The Moneywise Debt Workout
Getting on top of your finances can be a daunting task, but with a clear plan you can stick to, it's possible to clear your debts and get the sensible money habits that will set you up for life.
The most important thing to do is "set yourself a money goal," says Nancy Baynes from the Money Advice Service. Set yourself a time period and what you want to achieve and then work towards that aim.
Week 1 - Take stock
The first step to financial freedom is knowing exactly how much you owe and how much money you have. So sit down and go through your various savings accounts, current account, loans and credit cards and work out your financial situation.
A simple spreadsheet showing what you have on one side and what you owe on the other can be really helpful.
Week 2 - Save or spend?
Once you have a clear grasp of your situation, you need to work out whether to hold on to any savings that you have or use that money to clear your debts.
It is highly unlikely you are earning more interest on your savings than you are paying on your debt, so generally you will save money in the long run if you use your savings to clear your debts.
Week 3 - Reduce your costs
These cards offer you an interest-free period in which to clear your debt in return for a small one-off transfer fee (usually around 1 to 3%).
You may also be able to use a 0% money transfer credit card to eliminate interest on any outstanding loans or overdrafts. These cards work just like a balance transfer card except you can move money from the card into your bank account to clear overdrafts and loans.
Week 4 - Set affordable repayments
Once your debt is as small as you can make it right now, and earning as little interest as possible, it's time to start paying it off in manageable chunks.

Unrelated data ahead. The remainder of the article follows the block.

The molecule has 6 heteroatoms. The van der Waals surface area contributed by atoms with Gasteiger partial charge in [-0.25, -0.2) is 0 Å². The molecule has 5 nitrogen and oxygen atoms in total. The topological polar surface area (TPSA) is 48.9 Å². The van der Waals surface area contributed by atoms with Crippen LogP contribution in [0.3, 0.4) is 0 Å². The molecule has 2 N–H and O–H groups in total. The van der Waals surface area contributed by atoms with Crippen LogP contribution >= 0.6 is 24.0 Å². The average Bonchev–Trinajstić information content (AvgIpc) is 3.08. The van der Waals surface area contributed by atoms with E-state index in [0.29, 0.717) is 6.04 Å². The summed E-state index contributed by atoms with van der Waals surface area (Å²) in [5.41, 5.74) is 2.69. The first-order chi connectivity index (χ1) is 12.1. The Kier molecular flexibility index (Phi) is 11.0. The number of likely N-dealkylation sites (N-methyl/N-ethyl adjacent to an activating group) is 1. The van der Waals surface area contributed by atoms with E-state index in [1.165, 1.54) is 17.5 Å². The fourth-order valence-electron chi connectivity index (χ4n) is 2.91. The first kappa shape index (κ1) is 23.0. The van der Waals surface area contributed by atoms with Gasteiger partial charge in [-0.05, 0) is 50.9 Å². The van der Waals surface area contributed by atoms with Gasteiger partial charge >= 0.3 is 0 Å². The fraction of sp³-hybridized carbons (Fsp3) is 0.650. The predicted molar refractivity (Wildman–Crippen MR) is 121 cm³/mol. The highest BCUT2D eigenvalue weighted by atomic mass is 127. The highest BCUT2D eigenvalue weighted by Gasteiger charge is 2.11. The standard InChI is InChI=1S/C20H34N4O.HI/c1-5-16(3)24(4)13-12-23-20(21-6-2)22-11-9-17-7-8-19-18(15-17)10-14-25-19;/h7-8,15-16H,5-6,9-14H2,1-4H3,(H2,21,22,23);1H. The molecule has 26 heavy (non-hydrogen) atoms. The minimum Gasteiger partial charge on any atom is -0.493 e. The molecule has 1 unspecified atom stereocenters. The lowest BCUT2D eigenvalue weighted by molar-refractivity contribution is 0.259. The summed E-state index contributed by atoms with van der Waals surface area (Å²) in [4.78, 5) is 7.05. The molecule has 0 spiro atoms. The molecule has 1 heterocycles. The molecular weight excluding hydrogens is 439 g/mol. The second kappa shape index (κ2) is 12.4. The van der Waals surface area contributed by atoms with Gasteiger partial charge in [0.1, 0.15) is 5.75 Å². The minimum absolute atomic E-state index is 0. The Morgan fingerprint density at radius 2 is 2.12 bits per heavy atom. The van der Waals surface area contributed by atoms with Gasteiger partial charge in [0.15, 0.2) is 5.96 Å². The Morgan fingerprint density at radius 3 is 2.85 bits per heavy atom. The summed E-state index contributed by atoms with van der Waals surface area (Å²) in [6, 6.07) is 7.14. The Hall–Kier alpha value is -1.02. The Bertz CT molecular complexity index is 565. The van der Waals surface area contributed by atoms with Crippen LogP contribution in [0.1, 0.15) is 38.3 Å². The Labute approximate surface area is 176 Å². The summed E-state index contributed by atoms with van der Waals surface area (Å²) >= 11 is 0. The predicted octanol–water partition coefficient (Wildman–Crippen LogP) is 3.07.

The best way to clear it is to work out when you want to have paid off your debts by – say, when the 0% interest deal runs out, or by this time next year – then divide your debt by the number of months before your deadline, giving you your monthly payment amount. If that is more than you can afford, extend your deadline by a few months until you reach an affordable monthly sum.
Just be aware that if you can't clear your debt on a 0% credit card before the interest-free deal runs out, you will need to move the debt to another 0% card to avoid hefty interest charges.
Once you've decided how much you can afford to pay off each month, set up a direct debit so your debts will shrink without you having to remember to
make a payment.
Week 5 - Seek expert advice
If after this month of focusing on your finances, you realise your debts are so large you can't afford the minimum monthly repayments on them, it is time to get help. "The sooner you seek advice the better," says Ian Williams, director of communications at ThinkMoney.com.
"Once you have got a repayment plan in place with your lenders, you will have enough money to live on and they will stop chasing you for repayment." You can find a list of reputable debt advisors on the Money Advice Service website (moneyadviceservice.org.uk).
An account opened with a clearing bank (few building societies offer current accounts) that provides the ability to draw cash (usually via a debit card) or cheques from the account. Some pay fairly minimal rates of interest if the account is in credit. Most current accounts insist your monthly income (salary or pension) is paid directly in each month and they offer a number of optional services – such as overdrafts and charge cards – which are negotiable but will incur fees.
Used by the holder to buy goods and services, credit cards also have a monthly or annual spending limit, which may be raised or lowered depending on the creditworthiness of the cardholder. But unlike charge cards, borrowers aren’t forced to pay the balance off in full every month and, as long as they make a stated minimum payment, can carry a balance from one month to the next, generating compound interest. As the issuing company is effectively giving you a short-term loan, most credit cards have variable and relatively high interest rates. Allowing the interest to compound for too long may result in dire financial straits.
Moving money from one account to another, whether switching bank accounts or more likely transferring the outstanding balance on your credit card to another card that charges a lower – or 0% – rate of interest. Some card providers may charge a transfer fee that can be a percentage of the balance transferred.